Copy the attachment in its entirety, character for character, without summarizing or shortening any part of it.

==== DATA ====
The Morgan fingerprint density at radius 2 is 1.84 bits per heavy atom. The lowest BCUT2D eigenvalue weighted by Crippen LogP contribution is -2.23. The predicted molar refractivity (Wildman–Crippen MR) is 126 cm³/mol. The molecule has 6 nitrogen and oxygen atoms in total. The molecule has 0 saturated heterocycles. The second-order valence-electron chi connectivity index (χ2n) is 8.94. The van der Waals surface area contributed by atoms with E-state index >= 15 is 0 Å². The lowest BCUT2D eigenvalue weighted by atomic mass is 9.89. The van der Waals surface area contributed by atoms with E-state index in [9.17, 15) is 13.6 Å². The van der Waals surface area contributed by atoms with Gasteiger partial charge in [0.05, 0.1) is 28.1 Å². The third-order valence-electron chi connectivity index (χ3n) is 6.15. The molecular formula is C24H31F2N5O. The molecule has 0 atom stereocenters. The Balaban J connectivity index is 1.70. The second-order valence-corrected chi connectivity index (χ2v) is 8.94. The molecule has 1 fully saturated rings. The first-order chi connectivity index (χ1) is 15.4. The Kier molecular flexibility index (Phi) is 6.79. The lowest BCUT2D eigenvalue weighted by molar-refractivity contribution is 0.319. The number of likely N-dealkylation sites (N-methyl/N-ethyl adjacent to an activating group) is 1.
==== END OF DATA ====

The Morgan fingerprint density at radius 2 is 1.84 bits per heavy atom. The lowest BCUT2D eigenvalue weighted by Crippen LogP contribution is -2.23. The predicted molar refractivity (Wildman–Crippen MR) is 126 cm³/mol. The molecule has 6 nitrogen and oxygen atoms in total. The molecule has 0 saturated heterocycles. The second-order valence-electron chi connectivity index (χ2n) is 8.94. The van der Waals surface area contributed by atoms with E-state index >= 15 is 0 Å². The lowest BCUT2D eigenvalue weighted by atomic mass is 9.89. The van der Waals surface area contributed by atoms with E-state index in [9.17, 15) is 13.6 Å². The van der Waals surface area contributed by atoms with Gasteiger partial charge in [0.05, 0.1) is 28.1 Å². The third-order valence-electron chi connectivity index (χ3n) is 6.15. The molecular formula is C24H31F2N5O. The molecule has 0 atom stereocenters. The Balaban J connectivity index is 1.70. The second-order valence-corrected chi connectivity index (χ2v) is 8.94. The molecule has 1 fully saturated rings. The first-order chi connectivity index (χ1) is 15.4. The Kier molecular flexibility index (Phi) is 6.79. The lowest BCUT2D eigenvalue weighted by molar-refractivity contribution is 0.319. The number of likely N-dealkylation sites (N-methyl/N-ethyl adjacent to an activating group) is 1.